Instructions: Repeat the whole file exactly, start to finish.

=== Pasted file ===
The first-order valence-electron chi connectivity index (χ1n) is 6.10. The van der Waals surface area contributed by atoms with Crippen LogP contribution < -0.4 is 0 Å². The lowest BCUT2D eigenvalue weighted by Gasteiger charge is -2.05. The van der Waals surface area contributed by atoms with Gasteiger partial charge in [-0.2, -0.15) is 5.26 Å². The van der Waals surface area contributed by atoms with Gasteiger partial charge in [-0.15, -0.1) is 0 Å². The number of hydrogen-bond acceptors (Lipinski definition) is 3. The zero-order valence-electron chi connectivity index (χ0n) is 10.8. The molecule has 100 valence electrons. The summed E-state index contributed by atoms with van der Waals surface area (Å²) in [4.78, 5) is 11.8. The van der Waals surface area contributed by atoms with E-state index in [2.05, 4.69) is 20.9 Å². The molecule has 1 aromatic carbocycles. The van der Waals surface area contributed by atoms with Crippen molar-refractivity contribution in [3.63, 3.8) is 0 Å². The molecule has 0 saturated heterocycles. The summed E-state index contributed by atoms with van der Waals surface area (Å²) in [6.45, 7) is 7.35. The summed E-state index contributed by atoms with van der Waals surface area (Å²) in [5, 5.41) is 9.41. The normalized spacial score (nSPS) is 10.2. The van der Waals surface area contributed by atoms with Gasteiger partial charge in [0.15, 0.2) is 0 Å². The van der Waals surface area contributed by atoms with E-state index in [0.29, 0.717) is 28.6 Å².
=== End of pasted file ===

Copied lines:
The first-order valence-electron chi connectivity index (χ1n) is 6.10. The van der Waals surface area contributed by atoms with Crippen LogP contribution < -0.4 is 0 Å². The lowest BCUT2D eigenvalue weighted by Gasteiger charge is -2.05. The van der Waals surface area contributed by atoms with Gasteiger partial charge in [-0.2, -0.15) is 5.26 Å². The van der Waals surface area contributed by atoms with Gasteiger partial charge in [-0.15, -0.1) is 0 Å². The number of hydrogen-bond acceptors (Lipinski definition) is 3. The zero-order valence-electron chi connectivity index (χ0n) is 10.8. The molecule has 100 valence electrons. The summed E-state index contributed by atoms with van der Waals surface area (Å²) in [4.78, 5) is 11.8. The van der Waals surface area contributed by atoms with E-state index in [2.05, 4.69) is 20.9 Å². The molecule has 1 aromatic carbocycles. The van der Waals surface area contributed by atoms with Crippen molar-refractivity contribution in [3.63, 3.8) is 0 Å². The molecule has 0 saturated heterocycles. The summed E-state index contributed by atoms with van der Waals surface area (Å²) in [6.45, 7) is 7.35. The summed E-state index contributed by atoms with van der Waals surface area (Å²) in [5, 5.41) is 9.41. The normalized spacial score (nSPS) is 10.2. The van der Waals surface area contributed by atoms with Gasteiger partial charge in [0.15, 0.2) is 0 Å². The van der Waals surface area contributed by atoms with E-state index in [0.29, 0.717) is 28.6 Å².